'Escape Room' Is the First Surprisingly Good Movie of 2019
This post contains mild spoilers for Escape Room.
January is, frankly, a dismal time at the movies if you've already seen the latest Star War or superhero joint or awards-baity prestige film and are looking for something to paste onto your eyeballs before the next Avengers movie comes out. Most years, January is where the cast-offs from the previous months are shunted while everyone else is busy doing their year-end catch-up marathons before the Oscars. But sometimes, very occasionally, a film comes along that is not only entertaining, but actually pretty good, and kicks off the new year just right. This year, that movie is Escape Room.
Escape rooms, the relatively new group party fad in which you and your friends are locked inside a room and must use clues hidden amongst trinkets and drib-drabs to find the key or the code that opens the door, have become wildly popular over the last few years, perfect for birthday parties or awkward team-building office outings. It was only a matter of time before escape rooms got the horror movie treatment, and, honestly, I can't think of more perfect fodder for a nice, tight thriller.
At the start of Escape Room, six people are invited, via mysterious puzzle boxes delivered to them in the mail, to test out an extra-special, immersive experimental escape room experience. If they find their way out, they win $10,000. Seems like a pretty chill way to spend a weekend, and shortly after they all arrive at the austere concrete building that houses the game, it begins. But, unlike real escape rooms, which may model themselves after zombie apocalypses and creepy hospitals, the stakes are real. If our heroes fail to escape the rooms of Escape Room, they die.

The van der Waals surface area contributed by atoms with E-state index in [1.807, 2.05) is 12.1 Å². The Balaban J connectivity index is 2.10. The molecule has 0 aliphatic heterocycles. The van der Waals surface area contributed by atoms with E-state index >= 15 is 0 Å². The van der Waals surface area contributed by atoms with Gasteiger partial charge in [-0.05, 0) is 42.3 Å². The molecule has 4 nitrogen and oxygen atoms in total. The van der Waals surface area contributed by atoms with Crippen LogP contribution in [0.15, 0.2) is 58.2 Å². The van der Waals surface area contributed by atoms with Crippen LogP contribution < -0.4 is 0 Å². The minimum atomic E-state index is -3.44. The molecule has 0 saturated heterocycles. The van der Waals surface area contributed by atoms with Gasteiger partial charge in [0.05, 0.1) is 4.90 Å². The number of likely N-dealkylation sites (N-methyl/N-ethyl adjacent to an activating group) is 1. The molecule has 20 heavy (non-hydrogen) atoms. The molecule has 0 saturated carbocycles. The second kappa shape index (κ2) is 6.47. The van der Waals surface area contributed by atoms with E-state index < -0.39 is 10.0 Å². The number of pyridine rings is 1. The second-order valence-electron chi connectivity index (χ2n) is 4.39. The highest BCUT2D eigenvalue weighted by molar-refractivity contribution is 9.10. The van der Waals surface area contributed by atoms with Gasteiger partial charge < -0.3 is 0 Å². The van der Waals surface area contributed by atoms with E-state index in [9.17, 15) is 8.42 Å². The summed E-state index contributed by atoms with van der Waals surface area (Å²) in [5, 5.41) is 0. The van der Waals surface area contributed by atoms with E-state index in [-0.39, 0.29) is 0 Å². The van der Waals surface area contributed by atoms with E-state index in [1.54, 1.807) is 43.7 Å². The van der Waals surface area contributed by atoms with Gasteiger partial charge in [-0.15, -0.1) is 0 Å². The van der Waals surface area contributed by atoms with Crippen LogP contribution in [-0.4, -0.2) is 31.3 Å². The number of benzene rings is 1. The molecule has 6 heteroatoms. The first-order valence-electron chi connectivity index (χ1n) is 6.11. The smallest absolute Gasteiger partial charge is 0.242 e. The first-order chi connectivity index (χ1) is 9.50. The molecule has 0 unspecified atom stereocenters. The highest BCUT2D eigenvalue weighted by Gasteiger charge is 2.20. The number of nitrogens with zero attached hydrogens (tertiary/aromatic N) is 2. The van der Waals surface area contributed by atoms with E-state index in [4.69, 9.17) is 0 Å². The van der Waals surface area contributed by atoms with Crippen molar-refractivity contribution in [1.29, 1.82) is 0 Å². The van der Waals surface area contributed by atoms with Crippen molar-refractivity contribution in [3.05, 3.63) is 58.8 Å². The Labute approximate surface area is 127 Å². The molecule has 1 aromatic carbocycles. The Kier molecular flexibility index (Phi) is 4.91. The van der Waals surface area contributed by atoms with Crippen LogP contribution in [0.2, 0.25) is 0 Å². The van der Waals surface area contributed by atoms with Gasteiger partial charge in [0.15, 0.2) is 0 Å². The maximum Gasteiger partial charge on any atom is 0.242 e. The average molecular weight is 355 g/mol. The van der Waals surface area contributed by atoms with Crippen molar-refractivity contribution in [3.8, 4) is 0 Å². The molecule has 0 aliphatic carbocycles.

And what rooms they are! There is a broader and more intricate plot going on in Escape Room, but, truthfully, it's the rooms themselves that really stand out. First, the group is treated to a waiting area that turns into an easy bake oven as soon as they twist what they think is the dial that opens the door, and they have to find a way out before they're incinerated. Then they have to find their way out of a rapidly cooling snowy forest with a freezing river that threatens to swallow any one of them whole. Afterward, they're treated to an upside-down saloon with a floor (ceiling?) that occasionally just decides to crumble below their feet, a dingy hospital bunker, and a Victorian drawing room full of antiques that slowly crushes anyone inside.
It's more Hunger Games than Saw (but it's MOST like 1998's Cube), but even with the threat of a violent, horrible death looming at all times, the movie is relatively low on gore. In fact, the players rarely have to harm themselves (even if they think they do) in order to unlock each room. Instead, the puzzles are psychological, operating off of each character's specific paranoia or trauma caused by the past. Gradually, as the game moves forward, it becomes apparent to each of the participants that there's something more going on. The rooms seem to know, somehow, about the one single, horrible, world-shattering thing that happened to them, and they're repeatedly taunted with it.
Amongst the shrieking and freaking out and lines like, "We have to find a key!" "Numbers, look for numbers!" "Why are they doing this to us!?" are a few very solid, at times genuinely affecting, performances from the main cast, especially Tyler Labine as Mike, a classic fishing dad in plaid shirt and jeans who can't stop making self-effacing jokes, Daredevil's Deborah Ann Woll as Amanda, an army veteran who suffers from bouts of PTSD, and Lost in Space's Taylor Russell as Zoey, whose timid yet mathematically brilliant college student ends up being really, really good at solving escape rooms.
It's FUN to watch people solve puzzles that take up whole rooms, even if those people are fighting for their lives while they're doing it. It's exhilarating to see Zoey put the pieces together in her head while the clock is running out, or to watch Amanda swing from an upside-down pool table while the floor tumbles down beneath her. It's so much fun that the payoff is ultimately a convoluted disappointment, but I can hardly complain considering how many times I gasped or cringed or whispered "yesss" throughout the rest of it. Escape Room is much better than an early January horror movie has any right to be, finding plenty of thrills in its undeniably perfect premise. 2019 is already off to a great start.